Thursday 30 March 2017

Fears for jobs as Jane Norman put in administration

fashion

Donal O'Donovan

Donal O'Donovan

THE future of Jane Norman's 16 Irish stores hung in the balance last night after an administrator took control of the fashion chain.

The business was placed in administration after the banks that control it failed to find a buyer through an auction process.

Yesterday, the shops remained closed pending the outcome of the administrators' efforts to find a buyer.

British-based Jane Norman has more than 1,600 staff working in over 200 shops and concessions. In Ireland, the concessions are mainly in the Debenhams chain of department stores.

Yesterday, specialist restructuring experts Zolfo Cooper were appointed as joint administrators to the business, including the Irish operations.

Icelandic investment firm Baugur bought the chain for £117.4m (€131.5m) in 2005, in a deal financed largely with debt. Last year, the lender banks, led by RBS, took control of the company after restructuring £136m owed by the business.

The retail chain focuses on fashion for young women and teenagers, but has been under pressure from rising costs and lower-cost competitors.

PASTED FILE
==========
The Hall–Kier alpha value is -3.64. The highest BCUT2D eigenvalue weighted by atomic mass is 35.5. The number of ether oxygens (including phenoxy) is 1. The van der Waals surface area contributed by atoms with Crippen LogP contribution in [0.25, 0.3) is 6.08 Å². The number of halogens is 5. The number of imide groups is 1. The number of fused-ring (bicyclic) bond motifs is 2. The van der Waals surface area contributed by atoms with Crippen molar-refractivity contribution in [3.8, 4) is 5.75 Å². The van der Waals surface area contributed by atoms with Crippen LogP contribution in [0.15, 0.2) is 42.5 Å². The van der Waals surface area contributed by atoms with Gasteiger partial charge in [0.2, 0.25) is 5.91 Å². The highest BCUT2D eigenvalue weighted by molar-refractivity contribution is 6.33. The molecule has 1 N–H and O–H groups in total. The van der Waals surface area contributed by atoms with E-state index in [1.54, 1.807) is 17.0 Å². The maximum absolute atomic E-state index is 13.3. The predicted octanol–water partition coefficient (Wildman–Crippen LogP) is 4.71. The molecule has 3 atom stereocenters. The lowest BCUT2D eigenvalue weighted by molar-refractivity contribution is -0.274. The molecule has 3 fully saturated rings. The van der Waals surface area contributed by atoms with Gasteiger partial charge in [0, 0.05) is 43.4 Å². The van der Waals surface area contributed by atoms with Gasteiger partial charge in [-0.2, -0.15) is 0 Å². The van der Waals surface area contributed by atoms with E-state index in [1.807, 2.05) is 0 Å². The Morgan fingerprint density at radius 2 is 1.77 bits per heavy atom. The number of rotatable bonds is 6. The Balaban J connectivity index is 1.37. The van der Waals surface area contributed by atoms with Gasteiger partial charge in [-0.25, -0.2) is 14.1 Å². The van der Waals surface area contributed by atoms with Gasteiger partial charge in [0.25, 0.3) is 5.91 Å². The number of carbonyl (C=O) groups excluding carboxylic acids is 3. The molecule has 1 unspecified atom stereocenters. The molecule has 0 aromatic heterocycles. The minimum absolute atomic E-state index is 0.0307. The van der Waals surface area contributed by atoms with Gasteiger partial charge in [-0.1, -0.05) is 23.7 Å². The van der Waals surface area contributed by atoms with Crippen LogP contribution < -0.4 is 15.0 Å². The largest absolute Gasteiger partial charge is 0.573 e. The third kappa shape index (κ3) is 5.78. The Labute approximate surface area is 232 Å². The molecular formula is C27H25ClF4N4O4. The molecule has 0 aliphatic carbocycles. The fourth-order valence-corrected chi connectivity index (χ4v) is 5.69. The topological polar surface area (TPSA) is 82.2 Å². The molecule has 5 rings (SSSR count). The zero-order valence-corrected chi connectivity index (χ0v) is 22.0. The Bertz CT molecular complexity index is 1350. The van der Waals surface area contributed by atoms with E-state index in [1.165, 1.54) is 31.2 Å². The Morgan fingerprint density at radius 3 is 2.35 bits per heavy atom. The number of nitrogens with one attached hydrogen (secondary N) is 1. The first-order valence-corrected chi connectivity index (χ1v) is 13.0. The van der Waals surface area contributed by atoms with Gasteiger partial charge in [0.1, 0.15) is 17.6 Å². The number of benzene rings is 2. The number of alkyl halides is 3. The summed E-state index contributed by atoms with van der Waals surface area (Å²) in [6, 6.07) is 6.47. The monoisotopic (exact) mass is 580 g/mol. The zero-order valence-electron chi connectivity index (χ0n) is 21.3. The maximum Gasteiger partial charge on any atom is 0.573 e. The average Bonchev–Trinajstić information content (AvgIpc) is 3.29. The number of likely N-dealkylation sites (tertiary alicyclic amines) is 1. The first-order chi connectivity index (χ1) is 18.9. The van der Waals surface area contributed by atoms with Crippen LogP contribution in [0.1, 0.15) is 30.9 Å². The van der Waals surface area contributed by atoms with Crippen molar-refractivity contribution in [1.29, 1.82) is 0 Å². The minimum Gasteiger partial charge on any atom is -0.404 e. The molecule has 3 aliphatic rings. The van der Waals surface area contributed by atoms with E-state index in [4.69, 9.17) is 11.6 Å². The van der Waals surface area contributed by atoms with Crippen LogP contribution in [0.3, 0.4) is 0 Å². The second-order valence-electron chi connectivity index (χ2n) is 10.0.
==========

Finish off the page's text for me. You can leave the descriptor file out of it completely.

In a statement, the administrators offered little cheer for Jane Norman's employees or landlords.

"Following a period of testing trading conditions, the company has experienced severe cash-flow difficulties which resulted in the board requesting the appointment of the administrators. Discussions continue with relevant parties and further detail will be provided when made available," they said.

PricewaterhouseCoopers had been seeking a buyer for the bank consortium that ended up owning the firm before it was taken into administration.

Banks took control of Jane Norman following the collapse of its Icelandic owners Baugur and Kaupthing, and after the company breached the conditions attached to its huge debts.

Women look into a closed Jane Norman store in London, U.K., on Monday, June 27, 2011. The Jane Norman clothing chain went into administration today, a spokeswoman for Zolfo Cooper, which has been appointed administrator, said in a phone interview. Photographer: Jason Alden/Bloomberg

Irish Independent

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